Let me introduce you to two of my closest, long-standing and most loyal “friends”: fear and anxiety. We’ve been “friends” for so many years, I’ve lost count. Like all friendships we have had our ups and downs – sometimes almost unbearably close, other times we have been apart for lengthy periods of time. In their absence, I have thrived, come out from their shadow. As comfortable as I think I feel in their presence, fortunately I do have a wide group of other friends which counter their hold over me: humour, a sense of fun (and the ridiculous), determination and happiness.
I know there are millions of us out there who count these two amongst our nearest and (not so) dearest. Over the years, I have come to understand that it is these two which actually allow me to experience and appreciate their opposites in sharp relief. They have certainly shaped me, but will never define me. They have given me the ability to empathise with, sympathise with and understand others. I am a more rounded person because of them.
Why am I telling you all this? Partly, I guess, because usually my writing is observational and light-hearted but not everything I observe is like this, life is more complicated, and partly in response to an article I read in The Times at the weekend about how you can deal with a child who worries incessantly, who is anxious, unable to relax. Not only did I recognise myself as that child, but also similar traits in my own children – particularly my eldest. It got me thinking…is this a trait peculiar to eldest children? Does that burden of responsibility that the eldest feels from such an early age allow a burgeoning relationship with anxiety and fear which to different degrees stay with you through childhood and adulthood?
I am not just talking about obvious childhood fears, like monsters under the bed (although needless to say I had an veritable zoo under my bed as a child – snakes, sharks, lions, tigers – you name it, they were there – along with the whole cast of Ghostbusters). No, I am talking about those more intangible fears – fear of failure, fear of not living up to expectation (largely self-afflicted), fear of the unknown, fear about taking risks.
In my experience, the second child, without the burden of forging the way like the eldest, feels a sense of freedom from responsibility and a freedom to take risks, throw caution to the wind, unencumbered by fear and anxiety. This is, of course, not to say that fear and anxiety are solely the preserve of the eldest child but in my experience, the eldest is far more cautious and less willing to take risks, more concerned about failure and the “what ifs”.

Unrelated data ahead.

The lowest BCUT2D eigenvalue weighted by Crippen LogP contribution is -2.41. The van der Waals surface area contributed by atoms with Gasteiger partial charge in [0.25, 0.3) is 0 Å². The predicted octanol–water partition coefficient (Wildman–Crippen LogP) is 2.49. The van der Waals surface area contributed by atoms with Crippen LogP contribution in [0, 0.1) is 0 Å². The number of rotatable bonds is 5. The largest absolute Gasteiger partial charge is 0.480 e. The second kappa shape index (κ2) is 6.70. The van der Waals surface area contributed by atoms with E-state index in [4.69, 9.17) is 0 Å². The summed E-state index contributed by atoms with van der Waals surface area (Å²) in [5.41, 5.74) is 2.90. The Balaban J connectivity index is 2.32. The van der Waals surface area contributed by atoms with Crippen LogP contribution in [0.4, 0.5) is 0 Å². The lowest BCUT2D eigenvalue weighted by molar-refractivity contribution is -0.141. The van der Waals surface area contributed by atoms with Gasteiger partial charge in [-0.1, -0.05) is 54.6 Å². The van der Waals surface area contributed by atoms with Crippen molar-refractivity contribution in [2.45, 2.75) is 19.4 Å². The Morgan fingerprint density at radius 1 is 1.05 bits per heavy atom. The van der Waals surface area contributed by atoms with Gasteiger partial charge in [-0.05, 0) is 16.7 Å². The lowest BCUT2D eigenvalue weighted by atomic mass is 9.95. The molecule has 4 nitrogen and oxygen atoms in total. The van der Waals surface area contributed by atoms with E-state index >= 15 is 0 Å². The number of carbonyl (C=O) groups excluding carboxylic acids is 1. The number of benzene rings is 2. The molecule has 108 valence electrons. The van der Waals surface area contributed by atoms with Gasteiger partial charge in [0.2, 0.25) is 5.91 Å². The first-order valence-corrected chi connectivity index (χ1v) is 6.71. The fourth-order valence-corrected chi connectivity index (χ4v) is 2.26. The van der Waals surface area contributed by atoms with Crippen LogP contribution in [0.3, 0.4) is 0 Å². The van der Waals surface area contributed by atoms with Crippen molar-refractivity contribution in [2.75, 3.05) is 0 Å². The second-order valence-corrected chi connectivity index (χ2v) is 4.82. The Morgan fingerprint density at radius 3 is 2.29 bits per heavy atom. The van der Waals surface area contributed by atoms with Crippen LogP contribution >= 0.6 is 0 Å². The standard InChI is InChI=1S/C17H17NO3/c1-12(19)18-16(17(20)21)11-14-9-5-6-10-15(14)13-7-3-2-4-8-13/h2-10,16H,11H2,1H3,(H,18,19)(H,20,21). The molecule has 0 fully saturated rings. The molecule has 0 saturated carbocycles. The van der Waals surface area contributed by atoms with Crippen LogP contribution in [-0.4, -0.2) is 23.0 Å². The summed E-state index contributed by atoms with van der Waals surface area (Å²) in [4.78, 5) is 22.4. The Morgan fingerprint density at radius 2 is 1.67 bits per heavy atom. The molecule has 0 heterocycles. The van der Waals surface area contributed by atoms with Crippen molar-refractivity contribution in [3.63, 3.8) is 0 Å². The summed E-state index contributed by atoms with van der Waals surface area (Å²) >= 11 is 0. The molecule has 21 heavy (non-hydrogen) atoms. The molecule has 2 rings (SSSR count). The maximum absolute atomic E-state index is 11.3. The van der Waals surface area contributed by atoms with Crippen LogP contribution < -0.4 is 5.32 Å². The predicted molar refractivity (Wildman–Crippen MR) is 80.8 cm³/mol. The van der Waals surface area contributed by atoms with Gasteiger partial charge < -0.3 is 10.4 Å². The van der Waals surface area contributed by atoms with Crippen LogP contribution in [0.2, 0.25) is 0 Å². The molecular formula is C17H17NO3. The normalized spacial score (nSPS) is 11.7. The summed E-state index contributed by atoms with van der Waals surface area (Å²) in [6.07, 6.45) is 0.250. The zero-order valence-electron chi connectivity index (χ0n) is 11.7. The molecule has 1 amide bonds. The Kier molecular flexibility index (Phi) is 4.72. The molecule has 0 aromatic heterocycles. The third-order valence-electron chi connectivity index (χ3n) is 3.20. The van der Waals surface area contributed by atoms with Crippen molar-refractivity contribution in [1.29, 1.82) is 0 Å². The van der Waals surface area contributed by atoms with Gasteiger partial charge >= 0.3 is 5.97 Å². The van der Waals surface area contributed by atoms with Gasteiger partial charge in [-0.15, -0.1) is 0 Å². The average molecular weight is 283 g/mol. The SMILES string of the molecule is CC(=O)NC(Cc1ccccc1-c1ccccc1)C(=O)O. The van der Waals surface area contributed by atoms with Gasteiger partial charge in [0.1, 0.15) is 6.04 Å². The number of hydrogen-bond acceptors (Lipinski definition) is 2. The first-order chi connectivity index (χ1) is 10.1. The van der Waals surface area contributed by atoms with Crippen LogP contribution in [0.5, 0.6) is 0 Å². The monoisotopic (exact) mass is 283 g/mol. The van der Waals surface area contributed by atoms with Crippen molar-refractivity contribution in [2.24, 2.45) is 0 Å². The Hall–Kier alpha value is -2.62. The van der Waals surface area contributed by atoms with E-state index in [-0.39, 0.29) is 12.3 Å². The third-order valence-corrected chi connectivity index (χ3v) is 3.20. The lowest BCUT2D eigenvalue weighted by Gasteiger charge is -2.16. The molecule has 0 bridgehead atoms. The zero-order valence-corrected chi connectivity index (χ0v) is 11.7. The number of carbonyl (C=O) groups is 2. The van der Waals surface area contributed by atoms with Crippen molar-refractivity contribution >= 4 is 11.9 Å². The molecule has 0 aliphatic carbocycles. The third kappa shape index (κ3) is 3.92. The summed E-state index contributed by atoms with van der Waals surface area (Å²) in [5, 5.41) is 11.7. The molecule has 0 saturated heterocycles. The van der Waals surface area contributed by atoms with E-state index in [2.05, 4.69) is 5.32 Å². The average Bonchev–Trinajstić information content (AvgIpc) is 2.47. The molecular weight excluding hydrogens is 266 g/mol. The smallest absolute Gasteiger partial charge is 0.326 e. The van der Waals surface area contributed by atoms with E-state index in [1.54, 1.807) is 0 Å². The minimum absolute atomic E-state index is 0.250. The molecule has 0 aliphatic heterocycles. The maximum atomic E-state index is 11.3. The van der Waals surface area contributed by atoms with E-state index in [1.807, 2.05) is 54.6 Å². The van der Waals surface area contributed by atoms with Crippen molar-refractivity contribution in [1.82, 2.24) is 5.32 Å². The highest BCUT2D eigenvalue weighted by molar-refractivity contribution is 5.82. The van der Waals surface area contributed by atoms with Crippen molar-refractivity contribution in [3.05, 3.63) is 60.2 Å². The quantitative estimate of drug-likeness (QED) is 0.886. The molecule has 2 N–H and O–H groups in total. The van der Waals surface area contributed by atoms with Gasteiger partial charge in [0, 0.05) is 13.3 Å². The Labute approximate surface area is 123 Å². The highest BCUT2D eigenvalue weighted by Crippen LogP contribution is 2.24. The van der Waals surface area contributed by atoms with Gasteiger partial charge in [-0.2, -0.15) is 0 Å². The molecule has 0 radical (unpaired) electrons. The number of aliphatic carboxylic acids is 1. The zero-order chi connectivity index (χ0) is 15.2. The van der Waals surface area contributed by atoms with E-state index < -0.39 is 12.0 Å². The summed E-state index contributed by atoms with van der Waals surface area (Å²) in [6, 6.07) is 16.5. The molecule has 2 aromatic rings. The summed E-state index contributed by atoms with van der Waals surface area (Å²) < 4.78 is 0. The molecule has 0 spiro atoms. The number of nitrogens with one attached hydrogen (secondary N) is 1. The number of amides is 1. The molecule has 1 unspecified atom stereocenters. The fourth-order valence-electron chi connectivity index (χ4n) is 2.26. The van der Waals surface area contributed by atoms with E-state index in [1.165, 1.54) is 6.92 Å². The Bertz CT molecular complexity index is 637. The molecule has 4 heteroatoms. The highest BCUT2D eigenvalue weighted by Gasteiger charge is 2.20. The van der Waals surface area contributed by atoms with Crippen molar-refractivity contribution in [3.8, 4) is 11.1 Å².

It will come as no surprise then to you that I am the eldest of three children. My greatest wish for my children is that they do not allow my old “friends”, fear and anxiety, to determine their path in life. To that end, I try very hard not to allow my “friends” to stay in my house very often, especially when the kids are around.
Just because something is familiar, it does not mean it is healthy or not to be challenged. The old adage of “familiarity breeds contempt” is certainly true as far as my old “friends” are concerned and I am finding as I get older (and wiser?) that I am moving away from this circle of “friends” and embracing my new friends – happiness, laughter and joy – much more. Now, I’m 40, I am also ready to discover new friendships – success (as I see it) and fulfilment of potential.
I have realised over the year, that just because these two hanger-ons are familiar, that does not equate with being comfortable. Fear and anxiety are largely self-fabricated and built on no real foundations, just years of being allowed to co-exist. There is no real substance to them, you can just push them away if you really try. Fear and anxiety in a small measure are part of the human condition but you shouldn’t let them be your “friends”. Real friends make you feel good about yourself, boost you, laugh with you, cry with you and support you. Fear and anxiety are impostors – see them for what they really are. Stand up to them and watch them fade. Well, that’s my experience and that’s what I shall be telling my children.